“I never think that something bad can happen to me – the place I sleep the best is on a plane,” says Mexican showjumper Federico Fernandez.
The reason this statement is so surprising is that 33 years ago, Federico was one of just three people who survived a plane crash in which more than 50 people were killed. The cargo plane carrying horses and members of the Mexican Equestrian Federation to a young riders championship in Chicago crash landed shortly after take-off, hitting rush-hour traffic on the eight-lane Mexico-Toluca highway before ploughing in to a restaurant. Amazingly, one horse, Pepito, survived and went on to compete at the Seoul Olympic Games the following year.
Federico escaped with his clothes ablaze but he suffered severe burns and spent six months in a hospital burns unit in Texas, undergoing more than 50 rounds of surgery to his face.
“The difficult part was I was just 19 years old and when you get your face destroyed at that point in your life you have to really spend some time re-organising your feelings,” he explains. “It made me completely change my scale of importance and I started looking more into the inside of things and less into the superficiality of life. I found a lot of comfort and happiness in that.”
Despite this horrific ordeal, the 52-year-old rider has gone on to compete in three Olympic Games, the 1989 World Cup Final, six world championships and two Pan Am Games, where he won team silver.
“Incredible things came from it,” he insists. “At this point in my life it’s easy to say that, but if I could re-live my life I wouldn’t change it.
“It’s your will, your spirit, your determination and your power that turns something like this into something good instead of something that goes against you.
“Since that day I learned to not be worried about things that don’t matter, to really focus on the things you can change and not on the things you can’t, and to live every day like it’s your last. To create a life so that you go to bed hoping the night goes fast, because you really want the next day to start again. If you can make this your every day then you are a very happy person.”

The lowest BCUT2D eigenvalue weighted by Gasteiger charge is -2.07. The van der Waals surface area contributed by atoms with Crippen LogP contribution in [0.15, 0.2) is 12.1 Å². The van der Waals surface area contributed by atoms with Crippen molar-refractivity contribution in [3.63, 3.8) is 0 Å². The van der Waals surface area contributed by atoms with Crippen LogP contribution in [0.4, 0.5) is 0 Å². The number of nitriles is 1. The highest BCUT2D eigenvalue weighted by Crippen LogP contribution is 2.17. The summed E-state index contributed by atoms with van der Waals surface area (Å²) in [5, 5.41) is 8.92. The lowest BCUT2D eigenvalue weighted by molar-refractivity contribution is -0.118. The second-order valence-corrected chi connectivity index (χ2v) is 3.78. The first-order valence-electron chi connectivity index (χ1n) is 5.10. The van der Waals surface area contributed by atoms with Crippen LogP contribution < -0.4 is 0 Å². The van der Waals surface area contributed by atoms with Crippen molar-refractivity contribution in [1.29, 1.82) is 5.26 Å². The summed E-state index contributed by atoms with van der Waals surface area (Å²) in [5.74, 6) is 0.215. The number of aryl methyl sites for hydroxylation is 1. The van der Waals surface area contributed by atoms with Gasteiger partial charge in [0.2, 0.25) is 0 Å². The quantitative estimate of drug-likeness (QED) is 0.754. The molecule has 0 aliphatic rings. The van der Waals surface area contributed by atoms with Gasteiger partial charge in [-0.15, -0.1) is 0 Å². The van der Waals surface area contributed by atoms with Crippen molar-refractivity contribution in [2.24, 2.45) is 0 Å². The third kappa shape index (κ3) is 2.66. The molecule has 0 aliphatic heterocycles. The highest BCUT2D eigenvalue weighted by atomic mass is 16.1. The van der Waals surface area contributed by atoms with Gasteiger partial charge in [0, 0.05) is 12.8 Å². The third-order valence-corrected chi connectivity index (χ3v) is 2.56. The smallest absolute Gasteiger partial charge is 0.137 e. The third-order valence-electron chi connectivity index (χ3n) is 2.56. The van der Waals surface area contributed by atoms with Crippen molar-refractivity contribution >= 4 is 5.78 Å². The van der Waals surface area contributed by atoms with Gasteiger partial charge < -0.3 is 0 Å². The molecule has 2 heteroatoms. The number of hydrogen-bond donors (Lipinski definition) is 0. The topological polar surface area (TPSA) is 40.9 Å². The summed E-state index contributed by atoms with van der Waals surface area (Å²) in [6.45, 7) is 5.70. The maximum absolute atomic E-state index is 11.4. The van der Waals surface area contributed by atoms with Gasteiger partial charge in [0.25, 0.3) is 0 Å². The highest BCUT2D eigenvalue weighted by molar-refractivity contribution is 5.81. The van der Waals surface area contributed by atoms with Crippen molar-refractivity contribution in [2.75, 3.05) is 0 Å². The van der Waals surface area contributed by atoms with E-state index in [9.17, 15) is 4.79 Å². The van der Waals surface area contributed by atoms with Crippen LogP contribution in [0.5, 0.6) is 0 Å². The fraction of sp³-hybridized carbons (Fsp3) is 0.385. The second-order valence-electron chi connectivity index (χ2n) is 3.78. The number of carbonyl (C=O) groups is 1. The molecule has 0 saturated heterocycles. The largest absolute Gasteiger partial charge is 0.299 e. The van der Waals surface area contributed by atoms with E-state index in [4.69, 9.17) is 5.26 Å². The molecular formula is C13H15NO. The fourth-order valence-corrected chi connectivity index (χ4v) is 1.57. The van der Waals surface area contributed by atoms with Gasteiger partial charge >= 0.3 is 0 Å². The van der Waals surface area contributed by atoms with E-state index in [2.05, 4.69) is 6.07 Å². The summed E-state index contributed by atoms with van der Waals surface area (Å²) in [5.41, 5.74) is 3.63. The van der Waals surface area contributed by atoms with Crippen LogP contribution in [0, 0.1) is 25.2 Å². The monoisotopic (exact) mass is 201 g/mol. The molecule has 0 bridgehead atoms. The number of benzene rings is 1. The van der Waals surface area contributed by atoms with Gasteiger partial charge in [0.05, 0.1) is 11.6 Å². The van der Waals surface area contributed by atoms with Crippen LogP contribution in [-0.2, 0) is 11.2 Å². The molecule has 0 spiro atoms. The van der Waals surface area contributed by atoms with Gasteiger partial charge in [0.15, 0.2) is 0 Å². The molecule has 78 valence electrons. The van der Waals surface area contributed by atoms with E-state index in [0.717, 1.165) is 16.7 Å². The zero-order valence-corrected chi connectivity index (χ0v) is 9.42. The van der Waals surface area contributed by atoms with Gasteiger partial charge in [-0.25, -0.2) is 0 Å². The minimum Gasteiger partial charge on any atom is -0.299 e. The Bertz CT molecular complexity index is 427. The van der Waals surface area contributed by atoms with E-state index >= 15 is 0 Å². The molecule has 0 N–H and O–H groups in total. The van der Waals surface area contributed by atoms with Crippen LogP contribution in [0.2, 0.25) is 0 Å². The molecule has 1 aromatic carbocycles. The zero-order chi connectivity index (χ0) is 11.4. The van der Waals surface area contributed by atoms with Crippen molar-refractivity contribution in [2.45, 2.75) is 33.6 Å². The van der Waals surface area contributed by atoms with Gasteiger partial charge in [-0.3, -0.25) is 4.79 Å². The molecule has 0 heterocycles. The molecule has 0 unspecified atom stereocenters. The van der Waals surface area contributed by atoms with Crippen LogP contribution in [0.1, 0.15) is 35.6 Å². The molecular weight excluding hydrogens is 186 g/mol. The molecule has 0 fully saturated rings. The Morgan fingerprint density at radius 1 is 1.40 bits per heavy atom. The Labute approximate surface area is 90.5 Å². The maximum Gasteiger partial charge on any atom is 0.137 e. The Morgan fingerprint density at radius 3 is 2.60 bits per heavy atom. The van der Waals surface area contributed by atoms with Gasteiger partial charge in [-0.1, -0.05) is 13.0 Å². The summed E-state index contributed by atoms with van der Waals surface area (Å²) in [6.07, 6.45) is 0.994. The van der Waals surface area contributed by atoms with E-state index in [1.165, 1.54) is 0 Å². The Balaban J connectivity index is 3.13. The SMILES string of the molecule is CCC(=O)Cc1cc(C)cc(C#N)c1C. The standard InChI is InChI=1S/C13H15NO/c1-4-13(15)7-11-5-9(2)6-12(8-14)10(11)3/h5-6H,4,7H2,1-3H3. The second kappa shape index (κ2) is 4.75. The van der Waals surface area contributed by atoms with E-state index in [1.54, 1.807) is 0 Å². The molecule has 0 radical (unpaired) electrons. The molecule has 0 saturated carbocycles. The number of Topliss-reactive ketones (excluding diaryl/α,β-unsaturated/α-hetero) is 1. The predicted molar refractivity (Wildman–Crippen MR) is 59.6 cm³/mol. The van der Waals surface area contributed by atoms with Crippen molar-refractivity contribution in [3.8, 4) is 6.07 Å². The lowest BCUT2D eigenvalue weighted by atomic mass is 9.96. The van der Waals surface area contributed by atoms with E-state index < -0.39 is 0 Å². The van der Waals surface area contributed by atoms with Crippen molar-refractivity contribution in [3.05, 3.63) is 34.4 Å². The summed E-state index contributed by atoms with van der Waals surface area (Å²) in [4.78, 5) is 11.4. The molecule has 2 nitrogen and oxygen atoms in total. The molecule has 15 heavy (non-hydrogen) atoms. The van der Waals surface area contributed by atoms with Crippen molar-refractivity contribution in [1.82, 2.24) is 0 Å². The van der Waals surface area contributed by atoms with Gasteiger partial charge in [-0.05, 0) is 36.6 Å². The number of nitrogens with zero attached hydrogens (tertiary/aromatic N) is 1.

In 2018, he was part of the Mexican Nations Cup team which lifted the Aga Khan Trophy in Dublin for the first time.
“After what happened to me I feel an obligation to be happy and today was one of the happiest days of my life!” he said at the time.
The only thing he’s limited by since the accident is his vision, which makes competing indoors too difficult.
“Daylight is ok and in stadium lighting [under floodlights] I see even better, but the problem is lamps,” he explains. “My pupils are in only one position and can’t adjust, so when I go from bright to not-so-bright then it’s like looking into a cloud.”
Amazingly he combines the sport he loves with a hectic career as a businessman.
“With today’s technology you can stay on top of your business even if you are on the other side of the world,” he says. “It works well because sometimes when you are doing horses it’s good to take the focus off them for a while, because we can forget that they are animals and need some time alone. When you dedicate too much time to thinking about new things to do with them then sometimes it goes backwards! And the same thing happens in business. Sometimes you need to step away so you can see the wood for the trees.
“I try to understand the things I need to get that balance, like family, horses and entrepreneurship,” he adds. “I love to eat and I love to travel, so I put everything in the mix and every few years check that the mix I have is the right one. Because that’s very dynamic, it changes, so you have to adjust from time to time.”
He talks equally philosophically about the current worldwide pandemic.
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“I don’t want to sound like a preacher, but we’ve had the opportunity to slow down in a world that normally goes so fast,” he says. “At some stage we have all felt annoyed and anxious, and in many cases – including my own – it was financially disruptive and took away our peace of mind. But we’ve been given a chance to take a really good dive inside ourselves, to understand who we are and to regain the understanding of how incredibly beautiful life is, and liberty, and the right to walk in the streets and breathe the air and smell the flowers, all of that.
“And I honestly think that you always have to believe that the best is yet to come. We’ve been given a fresh start, so now is the time to re-prioritise things in your life, to put some dreams on the table, and to try to make them real. It’s in everyone’s hands to make that happen.”
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